WHAT IS THIS SITE ABOUT?
Ate Up With Motor provides in-depth histories of interesting cars and the people behind them. It primarily focus on older cars, but we may occasionally talk about newer models if they’re interesting enough. (Click here for more on what we consider interesting.)
Each article will tell you:
- How that car came to be.
- Who designed it.
- Why it was designed the way it was and the context in which it was developed.
- How well it worked (or didn’t!).
- Whether it succeeded or failed commercially and why.
- What lessons we can take from it and why it’s significant today.
HOW CAN I FIND AN ARTICLE ON MY FAVORITE CAR?
Easy! Try one of the following options:
- Browse the Manufacturers Index. If you’re a Ford fan, love Chevrolets, or your heart beats only for MG, this page will show you all the articles we have on that make.
- Browse our list of Model Histories by Type. We’ve divided our model history articles into four categories: Compact and Economy Cars, Family Cars, Luxury and Personal Luxury Cars, and Sports and Muscle Cars.
- Use the Search box, or click on one of the tags to see more related articles.
- Take a look at the Site Map to see all the articles by category and title.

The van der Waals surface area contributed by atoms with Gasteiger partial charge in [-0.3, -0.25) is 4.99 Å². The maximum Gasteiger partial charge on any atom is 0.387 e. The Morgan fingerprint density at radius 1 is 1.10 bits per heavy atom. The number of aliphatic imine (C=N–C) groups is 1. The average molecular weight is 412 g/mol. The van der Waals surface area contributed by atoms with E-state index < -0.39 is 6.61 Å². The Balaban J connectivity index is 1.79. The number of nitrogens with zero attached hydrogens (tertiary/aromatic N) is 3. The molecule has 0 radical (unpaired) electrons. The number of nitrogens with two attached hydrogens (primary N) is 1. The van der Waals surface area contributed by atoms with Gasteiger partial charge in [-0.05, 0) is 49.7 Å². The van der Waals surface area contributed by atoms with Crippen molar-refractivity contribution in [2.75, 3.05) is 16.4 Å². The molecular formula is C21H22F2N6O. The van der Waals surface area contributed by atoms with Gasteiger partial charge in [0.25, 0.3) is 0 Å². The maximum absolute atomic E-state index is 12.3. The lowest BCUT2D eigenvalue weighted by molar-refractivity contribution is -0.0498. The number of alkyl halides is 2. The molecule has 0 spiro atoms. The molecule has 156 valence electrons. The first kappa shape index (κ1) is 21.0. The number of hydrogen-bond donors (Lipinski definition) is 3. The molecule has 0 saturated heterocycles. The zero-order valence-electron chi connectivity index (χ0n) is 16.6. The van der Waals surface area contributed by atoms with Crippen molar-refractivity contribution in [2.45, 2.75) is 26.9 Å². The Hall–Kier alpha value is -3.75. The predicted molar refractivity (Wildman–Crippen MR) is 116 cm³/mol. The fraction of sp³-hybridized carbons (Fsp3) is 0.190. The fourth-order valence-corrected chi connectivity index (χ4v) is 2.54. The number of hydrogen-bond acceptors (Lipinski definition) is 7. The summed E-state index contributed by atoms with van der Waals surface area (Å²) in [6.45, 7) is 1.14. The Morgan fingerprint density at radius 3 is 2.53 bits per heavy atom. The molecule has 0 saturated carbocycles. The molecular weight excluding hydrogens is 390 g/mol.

WHAT THE SITE IS NOT
Ate Up With Motor is NOT:
- A news site talking about the latest models and developments in the automotive world. There are lots of news blogs, so we’re not going to try to compete with them.
- A consumer site for new- or used-car buyers. We don’t sell cars and we can’t provide prices for collector cars, appraise or authenticate your car, or tell you what you should pay (or ask) for any particular vehicle.
- A source for parts or accessories. We don’t sell parts, service manuals, or accessories and we can’t tell you where to find them. For the most part, we really don’t know!
- A technical resource for restoring or repairing old cars. We’re NOT qualified to provide technical advice, tell you what’s wrong with your car, or advise you on how to fix it.
WHO WRITES ALL THIS STUFF? WHERE ARE YOU LOCATED?
While I use the editorial “we,” except as otherwise noted, all the content on the site is written by (and copyright) Aaron Severson dba Ate Up With Motor. You can find out more about me on my freelance writing site, 6200 Productions, or at AaronSeverson.com.
Ate Up With Motor is based in Los Angeles, California. Click here to review the business registration information.
ARE YOU AFFILIATED WITH ANY COMPANY OR AUTO MAGAZINE?
No, Ate Up With Motor is NOT affiliated with any automaker or automotive business, although the author has written for other businesses on a freelance basis and we may accept paid advertising from such businesses. All opinions expressed in these articles are those of the author, unless otherwise specified.
In the rare event that we receive any payments or in-kind gifts for the creation of any content (for instance, if we receive a free copy of a book to review), we will so indicate in the applicable article, usually on the final page of that article.